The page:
The parent and child in an adoptive family have an unshared genetic and social history that professionals must take into account when planning intervention strategies. The most helpful therapists and experts are those who understand the seven core issues of adoption and know that they resurface often in the lives of any member of the adoption triad. The following information has been adapted from the work of Deborah N. Silverstein and Sharon Kaplan. Although their work specifically relates to adoption, much of the information can also be applied to foster children.
- Loss. Adopted children morn the loss of their birth parents, even when they are happy with their adoptive family. Their loss can feel more prominent at various developmental stages, but especially as a teenager or young adult.
- Rejection. Adopted children often feel rejected by their birth parents and subsequently avoid situations where they might be rejected or provoke others to reject them to validate their negative self-perceptions.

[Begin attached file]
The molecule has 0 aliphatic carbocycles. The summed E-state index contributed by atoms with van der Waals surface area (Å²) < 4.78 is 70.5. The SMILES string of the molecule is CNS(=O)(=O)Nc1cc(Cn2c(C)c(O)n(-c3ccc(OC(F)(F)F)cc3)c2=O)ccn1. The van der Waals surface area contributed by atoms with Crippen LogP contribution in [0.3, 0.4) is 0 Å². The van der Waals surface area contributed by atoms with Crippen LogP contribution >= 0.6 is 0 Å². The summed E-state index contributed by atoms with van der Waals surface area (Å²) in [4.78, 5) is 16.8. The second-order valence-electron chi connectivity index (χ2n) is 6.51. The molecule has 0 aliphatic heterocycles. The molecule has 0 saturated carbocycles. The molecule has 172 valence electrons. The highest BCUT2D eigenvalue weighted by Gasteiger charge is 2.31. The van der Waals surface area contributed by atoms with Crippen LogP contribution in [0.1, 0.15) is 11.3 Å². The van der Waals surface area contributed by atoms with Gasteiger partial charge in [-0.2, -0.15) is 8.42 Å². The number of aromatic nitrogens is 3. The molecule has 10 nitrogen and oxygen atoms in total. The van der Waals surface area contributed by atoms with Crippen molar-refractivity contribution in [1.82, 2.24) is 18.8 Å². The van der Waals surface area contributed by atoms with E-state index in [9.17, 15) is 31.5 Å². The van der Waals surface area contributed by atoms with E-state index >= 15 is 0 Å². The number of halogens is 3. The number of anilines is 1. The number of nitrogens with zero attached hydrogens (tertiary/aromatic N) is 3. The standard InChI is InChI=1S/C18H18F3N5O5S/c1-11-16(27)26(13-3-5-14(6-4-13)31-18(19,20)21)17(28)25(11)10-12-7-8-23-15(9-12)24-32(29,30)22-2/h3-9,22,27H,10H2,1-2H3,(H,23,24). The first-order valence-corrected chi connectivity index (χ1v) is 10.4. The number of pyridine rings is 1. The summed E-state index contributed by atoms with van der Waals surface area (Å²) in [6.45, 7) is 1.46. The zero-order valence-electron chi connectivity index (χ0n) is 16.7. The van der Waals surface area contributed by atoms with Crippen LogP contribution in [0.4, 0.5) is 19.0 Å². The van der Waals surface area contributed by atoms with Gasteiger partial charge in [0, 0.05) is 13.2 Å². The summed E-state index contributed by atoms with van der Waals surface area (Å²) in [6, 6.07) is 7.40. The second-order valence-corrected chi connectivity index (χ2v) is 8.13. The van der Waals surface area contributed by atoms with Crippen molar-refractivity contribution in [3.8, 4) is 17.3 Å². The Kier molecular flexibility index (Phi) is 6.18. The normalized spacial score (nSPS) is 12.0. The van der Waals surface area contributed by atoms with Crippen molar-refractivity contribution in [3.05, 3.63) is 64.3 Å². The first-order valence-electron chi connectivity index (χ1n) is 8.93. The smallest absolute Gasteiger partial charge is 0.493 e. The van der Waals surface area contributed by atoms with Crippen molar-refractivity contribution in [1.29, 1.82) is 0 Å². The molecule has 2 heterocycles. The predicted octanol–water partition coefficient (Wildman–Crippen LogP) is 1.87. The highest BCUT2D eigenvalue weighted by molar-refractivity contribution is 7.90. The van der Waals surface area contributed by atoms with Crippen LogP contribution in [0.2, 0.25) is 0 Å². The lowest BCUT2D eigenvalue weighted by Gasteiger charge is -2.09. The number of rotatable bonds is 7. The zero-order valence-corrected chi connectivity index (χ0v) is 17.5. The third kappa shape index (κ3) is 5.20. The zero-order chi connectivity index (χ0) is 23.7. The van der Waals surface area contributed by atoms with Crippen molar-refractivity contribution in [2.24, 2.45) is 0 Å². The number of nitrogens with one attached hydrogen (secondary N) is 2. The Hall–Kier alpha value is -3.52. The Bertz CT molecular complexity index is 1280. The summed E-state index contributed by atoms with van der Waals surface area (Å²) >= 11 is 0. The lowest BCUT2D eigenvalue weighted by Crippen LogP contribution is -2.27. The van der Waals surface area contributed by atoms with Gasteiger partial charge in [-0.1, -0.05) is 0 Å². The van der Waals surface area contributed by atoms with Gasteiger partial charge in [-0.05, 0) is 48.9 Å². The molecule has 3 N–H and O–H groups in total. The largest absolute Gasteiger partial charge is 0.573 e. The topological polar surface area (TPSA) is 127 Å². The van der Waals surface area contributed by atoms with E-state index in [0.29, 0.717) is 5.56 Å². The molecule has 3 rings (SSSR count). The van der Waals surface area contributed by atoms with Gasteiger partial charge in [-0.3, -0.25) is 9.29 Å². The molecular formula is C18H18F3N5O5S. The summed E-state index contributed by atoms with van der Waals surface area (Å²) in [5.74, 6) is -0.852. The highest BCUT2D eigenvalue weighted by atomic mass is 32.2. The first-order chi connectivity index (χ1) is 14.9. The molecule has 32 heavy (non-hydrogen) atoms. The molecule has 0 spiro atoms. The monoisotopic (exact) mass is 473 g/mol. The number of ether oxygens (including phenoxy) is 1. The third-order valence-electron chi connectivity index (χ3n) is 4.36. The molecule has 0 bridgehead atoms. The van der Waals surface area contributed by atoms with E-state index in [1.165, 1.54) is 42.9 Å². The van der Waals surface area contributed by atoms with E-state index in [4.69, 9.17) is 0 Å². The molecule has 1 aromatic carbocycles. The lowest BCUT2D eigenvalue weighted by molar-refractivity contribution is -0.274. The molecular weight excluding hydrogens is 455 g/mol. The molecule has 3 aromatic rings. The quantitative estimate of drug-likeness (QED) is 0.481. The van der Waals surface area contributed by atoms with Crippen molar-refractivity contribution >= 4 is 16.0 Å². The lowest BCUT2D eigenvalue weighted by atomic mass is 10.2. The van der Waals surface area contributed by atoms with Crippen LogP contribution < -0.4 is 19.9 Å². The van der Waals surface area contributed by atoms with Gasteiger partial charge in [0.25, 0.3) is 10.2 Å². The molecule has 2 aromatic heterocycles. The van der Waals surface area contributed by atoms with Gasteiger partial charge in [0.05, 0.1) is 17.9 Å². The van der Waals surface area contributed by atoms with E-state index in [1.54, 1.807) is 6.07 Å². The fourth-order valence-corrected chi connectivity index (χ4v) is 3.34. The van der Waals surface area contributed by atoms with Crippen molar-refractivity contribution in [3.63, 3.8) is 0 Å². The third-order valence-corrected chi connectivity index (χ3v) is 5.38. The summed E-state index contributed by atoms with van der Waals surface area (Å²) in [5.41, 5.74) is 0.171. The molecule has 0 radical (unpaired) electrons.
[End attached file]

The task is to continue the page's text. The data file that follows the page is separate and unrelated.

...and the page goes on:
- Guilt/Shame. Adopted children often believe there is something intrinsically wrong with them and that they deserved to lose their birth parents, which causes them to feel guilt and shame.
- Grief. There is no ritual to grieve the loss of a birth parent. Suppressed or delayed grief can cause depression, substance abuse, or aggressive behaviors.
- Identity. Adopted children often feel incomplete and at a loss regarding their identity because of gaps in their genetic and family history.
- Intimacy. Many adopted children, especially those with multiple placements or histories of abuse, have difficulty attaching to members of their new family. Early life experiences may affect an adopted child’s ability to form an intimate relationship.
- Mastery and Control. Adopted children sometimes engage in power struggles with their adoptive parents or other authority figures in an attempt to master the loss of control they experienced in adoption.
Source: North American Council on Adoptable Children Fact Sheet